St. David's Window, St. David's Cathedral
Happy St. David’s Day (Dydd Gŵyl Dewi Hapus) *
When you ask the Irish who is their patron saint, they will likely respond, St. Patrick. I would wager that fewer than half of the English walking the earth know that St. George is theirs. I would double the wager that nearly all of the Welsh know that their patron saint is St. David, and that March 1 is his day.
One delicious fact that is enjoyed by the Welsh is that both St. David and St. Patrick were born in Wales. A favorite Welsh rugby song, oft sung when facing the Irish is “St. Patrick Was a Welshman.” My favorite line is “So cry into your Guinness when come’s St. Patrick’s Day, cause Patrick was a Welshman, and he still is one today”
St. David’s bio is a mysterious stew of fact and myth, shrouded in ancient mist like a foggy day on St. Brides Bay. He was born around the year 500 at or near Dyfed, the promontory on the southwestern coast of Wales. His parents were both Welsh. His mother was Saint Non, and his father was either Sanctus, King of Ceredigion or a chieftain named Sant (Holy). Born in a storm, the site is marked by the ruins of Non’s Chapel and the water from a nearby well is said to have healing power
David was a gifted preacher and founded monastic settlements and churches in Wales, Brittany, and southwest England, including, possibly the abbey at Glastonbury. He made a pilgrimage to Jerusalem and brought back a stone which is part of the altar of St. David’s Cathedral which stands on the site of his original abbey in Pembrokeshire.
St. David died on March 1 in 589 and that is the day that the Welsh celebrate as St. David’s Day. He was buried at the site of St. David’s Cathedral, where his shrine was a popular place of pilgrimage throughout the Middle Ages.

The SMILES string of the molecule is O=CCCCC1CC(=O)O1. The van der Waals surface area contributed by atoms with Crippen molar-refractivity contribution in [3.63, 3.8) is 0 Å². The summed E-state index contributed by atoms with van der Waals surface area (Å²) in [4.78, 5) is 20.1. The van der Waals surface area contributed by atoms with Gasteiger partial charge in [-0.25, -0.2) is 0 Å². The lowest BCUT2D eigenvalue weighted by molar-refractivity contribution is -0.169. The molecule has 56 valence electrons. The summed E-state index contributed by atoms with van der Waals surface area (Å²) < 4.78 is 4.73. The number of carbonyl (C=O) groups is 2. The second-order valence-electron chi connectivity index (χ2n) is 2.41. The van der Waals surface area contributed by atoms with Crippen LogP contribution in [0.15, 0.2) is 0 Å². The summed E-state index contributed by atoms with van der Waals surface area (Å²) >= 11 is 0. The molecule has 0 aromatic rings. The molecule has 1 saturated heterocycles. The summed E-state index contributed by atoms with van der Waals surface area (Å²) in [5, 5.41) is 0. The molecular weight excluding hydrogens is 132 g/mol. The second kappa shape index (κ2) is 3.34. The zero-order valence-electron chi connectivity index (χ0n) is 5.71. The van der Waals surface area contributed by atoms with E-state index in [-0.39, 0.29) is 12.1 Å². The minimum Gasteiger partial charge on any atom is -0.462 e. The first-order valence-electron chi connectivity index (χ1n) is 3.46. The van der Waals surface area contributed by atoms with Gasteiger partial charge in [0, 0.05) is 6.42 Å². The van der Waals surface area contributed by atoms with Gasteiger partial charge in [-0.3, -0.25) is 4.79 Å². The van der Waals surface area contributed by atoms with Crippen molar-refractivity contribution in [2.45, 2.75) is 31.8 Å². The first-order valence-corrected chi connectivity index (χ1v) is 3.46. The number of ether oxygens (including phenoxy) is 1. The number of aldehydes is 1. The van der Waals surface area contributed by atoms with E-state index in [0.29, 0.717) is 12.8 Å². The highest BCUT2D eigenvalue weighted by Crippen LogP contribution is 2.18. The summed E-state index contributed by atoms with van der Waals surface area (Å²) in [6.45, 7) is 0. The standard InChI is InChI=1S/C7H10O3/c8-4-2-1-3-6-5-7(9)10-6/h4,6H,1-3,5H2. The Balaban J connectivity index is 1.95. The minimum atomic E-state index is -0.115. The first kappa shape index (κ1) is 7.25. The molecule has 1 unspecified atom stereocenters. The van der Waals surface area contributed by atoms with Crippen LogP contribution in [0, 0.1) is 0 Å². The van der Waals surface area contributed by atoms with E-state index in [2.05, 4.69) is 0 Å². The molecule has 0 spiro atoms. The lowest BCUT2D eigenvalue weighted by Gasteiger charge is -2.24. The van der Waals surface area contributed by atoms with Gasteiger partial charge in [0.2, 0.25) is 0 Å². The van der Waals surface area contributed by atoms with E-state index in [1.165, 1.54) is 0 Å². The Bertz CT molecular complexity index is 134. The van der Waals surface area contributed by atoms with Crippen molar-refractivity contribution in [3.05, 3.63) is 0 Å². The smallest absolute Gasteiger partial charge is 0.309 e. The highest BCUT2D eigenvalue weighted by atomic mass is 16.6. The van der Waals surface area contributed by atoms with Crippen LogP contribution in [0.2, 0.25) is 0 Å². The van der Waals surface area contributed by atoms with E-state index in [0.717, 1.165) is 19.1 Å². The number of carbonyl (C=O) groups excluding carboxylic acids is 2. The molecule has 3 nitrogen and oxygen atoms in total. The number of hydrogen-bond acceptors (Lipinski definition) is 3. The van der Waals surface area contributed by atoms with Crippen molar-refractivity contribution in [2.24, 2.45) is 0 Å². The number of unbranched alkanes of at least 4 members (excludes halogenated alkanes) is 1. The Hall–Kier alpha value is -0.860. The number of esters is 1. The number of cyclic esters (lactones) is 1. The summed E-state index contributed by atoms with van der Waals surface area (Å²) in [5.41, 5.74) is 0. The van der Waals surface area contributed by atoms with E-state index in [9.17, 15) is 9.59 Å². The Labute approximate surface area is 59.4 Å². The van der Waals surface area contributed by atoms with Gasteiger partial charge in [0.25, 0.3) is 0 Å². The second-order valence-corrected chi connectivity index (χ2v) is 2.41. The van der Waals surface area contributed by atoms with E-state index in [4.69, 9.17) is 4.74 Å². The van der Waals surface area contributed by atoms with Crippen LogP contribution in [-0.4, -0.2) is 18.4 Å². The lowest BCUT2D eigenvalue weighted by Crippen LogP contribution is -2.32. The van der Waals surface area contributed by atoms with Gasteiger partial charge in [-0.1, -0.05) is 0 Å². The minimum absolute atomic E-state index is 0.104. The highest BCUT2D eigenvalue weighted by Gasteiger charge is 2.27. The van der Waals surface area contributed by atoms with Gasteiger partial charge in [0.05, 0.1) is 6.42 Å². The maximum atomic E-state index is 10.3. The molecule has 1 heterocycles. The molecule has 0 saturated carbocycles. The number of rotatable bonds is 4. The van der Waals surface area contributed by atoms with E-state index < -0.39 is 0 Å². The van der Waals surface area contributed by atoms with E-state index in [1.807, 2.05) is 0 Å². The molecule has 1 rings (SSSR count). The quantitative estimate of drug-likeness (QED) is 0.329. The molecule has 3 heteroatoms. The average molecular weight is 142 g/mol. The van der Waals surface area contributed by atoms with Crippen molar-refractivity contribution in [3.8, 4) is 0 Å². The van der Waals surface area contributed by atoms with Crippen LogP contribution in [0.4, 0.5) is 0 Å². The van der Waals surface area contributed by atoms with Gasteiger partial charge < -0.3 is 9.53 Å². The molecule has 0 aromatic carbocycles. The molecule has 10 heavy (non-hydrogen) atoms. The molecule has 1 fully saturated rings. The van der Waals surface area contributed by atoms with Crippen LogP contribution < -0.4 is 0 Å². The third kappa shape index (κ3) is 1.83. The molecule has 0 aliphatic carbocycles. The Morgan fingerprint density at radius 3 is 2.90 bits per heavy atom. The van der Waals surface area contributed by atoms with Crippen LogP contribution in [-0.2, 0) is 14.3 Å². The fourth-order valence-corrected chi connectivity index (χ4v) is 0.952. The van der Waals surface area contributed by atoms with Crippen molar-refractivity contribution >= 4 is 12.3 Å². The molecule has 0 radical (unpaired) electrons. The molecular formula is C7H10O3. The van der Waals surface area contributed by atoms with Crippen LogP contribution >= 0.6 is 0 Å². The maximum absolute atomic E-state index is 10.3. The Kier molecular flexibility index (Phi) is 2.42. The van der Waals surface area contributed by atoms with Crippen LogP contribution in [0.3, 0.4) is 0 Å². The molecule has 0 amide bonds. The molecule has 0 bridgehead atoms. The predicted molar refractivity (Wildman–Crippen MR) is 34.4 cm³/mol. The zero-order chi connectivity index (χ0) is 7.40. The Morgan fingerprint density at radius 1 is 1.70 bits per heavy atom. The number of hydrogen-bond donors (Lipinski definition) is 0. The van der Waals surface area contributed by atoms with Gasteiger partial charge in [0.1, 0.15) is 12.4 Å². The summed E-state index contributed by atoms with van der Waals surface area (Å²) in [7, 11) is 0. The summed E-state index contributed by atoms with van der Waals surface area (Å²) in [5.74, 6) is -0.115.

He left his followers with a directive that was delivered in a sermon on the Sunday before he died. “Be joyful, keep the faith, and do the little things you have heard and have seen me do.”
The phrase “Gwnewch y pethau bychain mewn bywyd” - Do the little things in life – is still a well-known saying in Wales.
So, if your name is Jones, Williams, Davies, Thomas, Evans, Roberts, Hughes, Lewis, Morgan, or Griffiths, lift a glass with me today and toast the Welsh. The author and five signers of the Declaration of Independence, eight US Presidents, and many of your neighbors, friends, and distant relatives have Welsh heritage. And if you are so unfortunate as to not have a drop of Welsh blood, ask yourself what you do on March 17 each year? That’s right, you dress in green and celebrate that famous Welshman St. Patrick.
So, double your pleasure. Double your patron saints. Celebrate the one to whom you are most likely related.
*Phonetic pronunciation (Deethe goo-eel Dew-ee happ-iss)